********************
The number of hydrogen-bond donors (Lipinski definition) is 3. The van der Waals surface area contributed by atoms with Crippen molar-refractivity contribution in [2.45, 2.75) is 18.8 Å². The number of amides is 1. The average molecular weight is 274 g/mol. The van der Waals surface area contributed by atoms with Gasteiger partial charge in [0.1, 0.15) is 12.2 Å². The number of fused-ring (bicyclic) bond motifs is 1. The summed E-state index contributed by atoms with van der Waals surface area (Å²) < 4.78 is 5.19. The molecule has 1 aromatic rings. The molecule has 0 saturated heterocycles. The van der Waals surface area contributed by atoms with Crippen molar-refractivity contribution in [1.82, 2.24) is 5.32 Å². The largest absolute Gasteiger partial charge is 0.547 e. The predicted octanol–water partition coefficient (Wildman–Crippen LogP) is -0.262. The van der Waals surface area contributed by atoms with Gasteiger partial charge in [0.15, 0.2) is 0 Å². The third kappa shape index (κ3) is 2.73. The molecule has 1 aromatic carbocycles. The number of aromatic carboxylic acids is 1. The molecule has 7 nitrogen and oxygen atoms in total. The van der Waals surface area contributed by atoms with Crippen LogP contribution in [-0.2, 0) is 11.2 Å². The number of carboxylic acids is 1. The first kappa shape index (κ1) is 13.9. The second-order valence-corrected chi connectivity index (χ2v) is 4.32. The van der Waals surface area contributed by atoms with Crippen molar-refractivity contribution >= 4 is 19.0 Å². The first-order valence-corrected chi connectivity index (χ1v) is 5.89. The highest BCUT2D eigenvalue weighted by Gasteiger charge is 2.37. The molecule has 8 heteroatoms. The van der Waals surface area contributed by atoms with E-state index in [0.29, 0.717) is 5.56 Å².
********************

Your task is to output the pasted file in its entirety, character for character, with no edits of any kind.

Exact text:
The number of hydrogen-bond donors (Lipinski definition) is 3. The van der Waals surface area contributed by atoms with Crippen molar-refractivity contribution in [2.45, 2.75) is 18.8 Å². The number of amides is 1. The average molecular weight is 274 g/mol. The van der Waals surface area contributed by atoms with Gasteiger partial charge in [0.1, 0.15) is 12.2 Å². The number of fused-ring (bicyclic) bond motifs is 1. The summed E-state index contributed by atoms with van der Waals surface area (Å²) < 4.78 is 5.19. The molecule has 1 aromatic rings. The molecule has 0 saturated heterocycles. The van der Waals surface area contributed by atoms with Crippen molar-refractivity contribution in [1.82, 2.24) is 5.32 Å². The largest absolute Gasteiger partial charge is 0.547 e. The predicted octanol–water partition coefficient (Wildman–Crippen LogP) is -0.262. The van der Waals surface area contributed by atoms with Gasteiger partial charge in [0.15, 0.2) is 0 Å². The third kappa shape index (κ3) is 2.73. The molecule has 1 aromatic carbocycles. The number of aromatic carboxylic acids is 1. The molecule has 7 nitrogen and oxygen atoms in total. The van der Waals surface area contributed by atoms with Crippen LogP contribution in [-0.2, 0) is 11.2 Å². The number of carboxylic acids is 1. The first kappa shape index (κ1) is 13.9. The second-order valence-corrected chi connectivity index (χ2v) is 4.32. The van der Waals surface area contributed by atoms with Crippen molar-refractivity contribution >= 4 is 19.0 Å². The first-order valence-corrected chi connectivity index (χ1v) is 5.89. The highest BCUT2D eigenvalue weighted by Gasteiger charge is 2.37. The molecule has 8 heteroatoms. The van der Waals surface area contributed by atoms with E-state index in [0.29, 0.717) is 5.56 Å².